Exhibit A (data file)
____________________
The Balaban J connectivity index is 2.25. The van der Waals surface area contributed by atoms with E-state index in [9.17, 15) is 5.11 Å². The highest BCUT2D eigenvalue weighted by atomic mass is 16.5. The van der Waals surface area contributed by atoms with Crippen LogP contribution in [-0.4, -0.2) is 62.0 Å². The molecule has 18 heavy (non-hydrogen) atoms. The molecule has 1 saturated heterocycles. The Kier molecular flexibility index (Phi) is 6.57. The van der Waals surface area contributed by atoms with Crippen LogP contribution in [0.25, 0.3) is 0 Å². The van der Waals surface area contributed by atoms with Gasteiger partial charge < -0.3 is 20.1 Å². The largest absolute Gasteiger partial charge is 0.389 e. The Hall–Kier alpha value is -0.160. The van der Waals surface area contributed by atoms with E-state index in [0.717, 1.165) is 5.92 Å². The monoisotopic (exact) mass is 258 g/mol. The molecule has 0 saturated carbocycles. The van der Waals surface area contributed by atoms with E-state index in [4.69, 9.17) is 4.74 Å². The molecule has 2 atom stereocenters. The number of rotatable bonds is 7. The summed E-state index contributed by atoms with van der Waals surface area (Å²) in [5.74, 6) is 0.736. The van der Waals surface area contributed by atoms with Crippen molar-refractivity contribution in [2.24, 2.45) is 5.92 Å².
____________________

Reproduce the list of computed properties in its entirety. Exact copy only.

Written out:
The Balaban J connectivity index is 2.25. The van der Waals surface area contributed by atoms with E-state index in [9.17, 15) is 5.11 Å². The highest BCUT2D eigenvalue weighted by atomic mass is 16.5. The van der Waals surface area contributed by atoms with Crippen LogP contribution in [-0.4, -0.2) is 62.0 Å². The molecule has 18 heavy (non-hydrogen) atoms. The molecule has 1 saturated heterocycles. The Kier molecular flexibility index (Phi) is 6.57. The van der Waals surface area contributed by atoms with Crippen LogP contribution in [0.25, 0.3) is 0 Å². The van der Waals surface area contributed by atoms with Gasteiger partial charge < -0.3 is 20.1 Å². The largest absolute Gasteiger partial charge is 0.389 e. The Hall–Kier alpha value is -0.160. The van der Waals surface area contributed by atoms with E-state index in [0.717, 1.165) is 5.92 Å². The monoisotopic (exact) mass is 258 g/mol. The molecule has 0 saturated carbocycles. The van der Waals surface area contributed by atoms with E-state index in [4.69, 9.17) is 4.74 Å². The molecule has 2 atom stereocenters. The number of rotatable bonds is 7. The summed E-state index contributed by atoms with van der Waals surface area (Å²) in [5.74, 6) is 0.736. The van der Waals surface area contributed by atoms with Crippen molar-refractivity contribution in [2.24, 2.45) is 5.92 Å².